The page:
Published in San Antonio Current, June 20, 2007
I wanted to like MySpace. But it’s atrocious: ugly, clunky, ad-ridden, the polar opposite of Google. And like so many atrocities, it’s hugely popular. I got nothing from MySpace, however, except spam from pretend women, and as all the tech podcasters I listen to have shunned MySpace and emigrated to Facebook or Virb, I thought I’d give the former a try.
One of Facebook’s features is to scan your address book and look for email addresses of existing Facebook users. Also, searching in Facebook is more efficient, and within two weeks, I got howdy-do’s from three different high school classmates, all of whom I’m glad to hear from.
Turns out that one of my old ’mates, John Lilly (not the late Day of the Dolphin guy), is now COO of Mozilla, the non-profit org that manages development of Firefox, the free, open-source web browser that currently enjoys about 15% browser market share in the U.S. (“Mozilla” was the codename of Netscape Navigator, the first popularly available web browser.)
If you own a Windows computer, and you still use Internet Explorer instead of Firefox, your fly is open and waiting for some nasty digi-bug to crawl into your PC’s trousers and have its way with you. Plus, you’re missing out on blocked web ads and saved browser sessions. (If you rock a Mac, you’re safe on the ’Net, but you should check out Firefox, or Camino, a browser made for the Mac on top of the Firefox engine.)
Coincidentally, my reconnecting with John came at a fun time for browser buffs. First of all, Firefox 3 is on the horizon, with some lovely features such as private browsing. Next, this last Monday, June 13, Apple Computer made a couple of piquing announcements: It has released for Windows a beta version of Safari, the web browser that comes with every Mac; and the iPhone (June 29, y’all!) will run a full version of Safari, supporting Web 2.0.
I hear ya: What the @#$% is Web 2.0? To oversimplify, it’s the movement to make the web less boring than it used to be. You know how, on Netflix, you can put your mouse over a film’s name, and a little balloon pops up with plot and director info? Or if you go to www.apple.com, there’s a search blank at top right that now drops down search results as you type. That’s all Web 2.0. Google Documents and Spreadsheets are pure Web 2.0. Which means that, if Apple’s promises are fulfilled, then boom, the iPhone has word processing… IF you have an internet connection. And you will, and it will cost you.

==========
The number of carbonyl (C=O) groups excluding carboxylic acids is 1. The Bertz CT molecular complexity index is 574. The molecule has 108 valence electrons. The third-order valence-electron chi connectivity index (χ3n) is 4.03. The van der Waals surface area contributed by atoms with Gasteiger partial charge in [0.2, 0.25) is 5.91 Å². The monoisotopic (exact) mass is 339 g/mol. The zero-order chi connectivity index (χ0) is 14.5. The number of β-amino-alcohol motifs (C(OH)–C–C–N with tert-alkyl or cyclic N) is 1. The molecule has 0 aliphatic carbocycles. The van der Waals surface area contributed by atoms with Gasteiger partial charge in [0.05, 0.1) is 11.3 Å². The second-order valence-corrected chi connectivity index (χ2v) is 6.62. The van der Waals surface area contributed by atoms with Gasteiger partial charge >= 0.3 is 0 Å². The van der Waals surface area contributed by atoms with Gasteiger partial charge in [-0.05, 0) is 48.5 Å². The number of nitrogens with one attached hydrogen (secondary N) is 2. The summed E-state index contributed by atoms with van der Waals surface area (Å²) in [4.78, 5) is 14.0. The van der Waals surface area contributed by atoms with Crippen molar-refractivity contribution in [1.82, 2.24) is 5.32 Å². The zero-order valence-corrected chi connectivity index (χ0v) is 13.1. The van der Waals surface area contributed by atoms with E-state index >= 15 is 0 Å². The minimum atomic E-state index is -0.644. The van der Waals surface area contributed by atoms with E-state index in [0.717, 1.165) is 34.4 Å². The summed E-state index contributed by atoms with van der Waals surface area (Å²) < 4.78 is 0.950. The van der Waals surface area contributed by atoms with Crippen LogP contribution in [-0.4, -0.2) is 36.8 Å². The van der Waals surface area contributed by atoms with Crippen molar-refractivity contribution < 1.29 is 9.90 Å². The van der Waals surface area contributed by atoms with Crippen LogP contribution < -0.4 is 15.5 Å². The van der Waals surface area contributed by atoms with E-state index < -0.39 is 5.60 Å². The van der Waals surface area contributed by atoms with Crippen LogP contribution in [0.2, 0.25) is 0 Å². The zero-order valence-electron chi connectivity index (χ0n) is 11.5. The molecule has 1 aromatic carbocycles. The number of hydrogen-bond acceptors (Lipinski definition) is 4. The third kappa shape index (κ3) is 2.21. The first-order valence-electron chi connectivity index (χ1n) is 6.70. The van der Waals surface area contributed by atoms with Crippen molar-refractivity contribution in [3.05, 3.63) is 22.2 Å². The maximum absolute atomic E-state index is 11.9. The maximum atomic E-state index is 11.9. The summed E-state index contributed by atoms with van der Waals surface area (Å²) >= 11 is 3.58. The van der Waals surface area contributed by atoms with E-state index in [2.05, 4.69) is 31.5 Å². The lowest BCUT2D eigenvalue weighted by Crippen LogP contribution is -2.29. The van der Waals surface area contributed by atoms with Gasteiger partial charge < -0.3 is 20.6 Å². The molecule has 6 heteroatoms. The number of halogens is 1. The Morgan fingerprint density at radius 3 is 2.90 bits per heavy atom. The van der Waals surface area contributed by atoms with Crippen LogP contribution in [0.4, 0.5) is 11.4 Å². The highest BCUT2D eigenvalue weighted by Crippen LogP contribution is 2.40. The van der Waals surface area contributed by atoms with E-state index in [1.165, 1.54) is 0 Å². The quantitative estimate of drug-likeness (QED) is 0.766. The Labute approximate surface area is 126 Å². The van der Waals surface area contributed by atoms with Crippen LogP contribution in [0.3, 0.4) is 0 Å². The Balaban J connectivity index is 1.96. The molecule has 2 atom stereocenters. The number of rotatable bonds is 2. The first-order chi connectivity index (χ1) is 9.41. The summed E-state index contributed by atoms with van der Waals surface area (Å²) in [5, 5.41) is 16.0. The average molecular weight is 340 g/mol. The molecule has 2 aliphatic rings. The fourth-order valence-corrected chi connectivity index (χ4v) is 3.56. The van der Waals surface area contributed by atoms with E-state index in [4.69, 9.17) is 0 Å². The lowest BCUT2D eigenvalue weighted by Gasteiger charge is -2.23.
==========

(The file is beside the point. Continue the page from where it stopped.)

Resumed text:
The latest versions of Windows and Mac OS X also have mini apps, called “widgets” or “gadgets,” depending on who you ask. Many of these are created with the same kind of code that makes Web 2.0 tick, and I sniff that Apple intends to make these insta-apps playable on the iPhone.
In his presentation, Apple CEO Steve Jobs presented his vision for the web’s future, in which Internet Explorer and Safari will dominate to the exclusion of all other browsers. So I couldn’t resist asking John Lilly what Mozilla’s thoughts were on Apple’s news. He first got me a very diplomatic statement from Mike Schroepfer, Mozilla’s vice president of engineering: “Mozilla’s mission is to promote an open, interoperable and participatory Internet. We encourage Apple to put their weight behind open standards and the open Web to help ensure all browser users, regardless of operating system or browser, can enjoy the best possible Web experience.”
I suspected that somewhat stronger feelings ran through the Ethernet at Mozilla HQ. John confirmed this with a post on his blog: “There are a couple of problems [with Apple’s view]. The first is that this isn’t really how the world is. The second is that, irrespective of Firefox, this isn’t how the world should be. A world of tight control from a few companies … destroys participation, it destroys engagement, it destroys self-determination. And, ultimately, it wrecks the quality of the end-user experience, too. Remember when you had to get your phone from AT&T? Good times.”
Yes, I remember that, and I also remember the browser wars between Netscape and IE, when you’d find the words “This site best viewed by Internet Explorer.” To paraphrase Bill the Cat, pppphptpt! I found a thing I wrote about the browser wars back when I didn’t get paid to do so, on a proto-blog in 1998: “Computers connected to the internet will not be truly functional until they all speak the same language.”
I tried Apple’s new Safari, and am pleased that it works better on sites with which Safari used to have problems, sites that until now I have needed Firefox to view. So now I have more choice, and that’s fine. If Apple is simply encouraging development for cool little apps on the iPhone, I like that, too. But if the goal is control, I’m gonna start using Firefox more.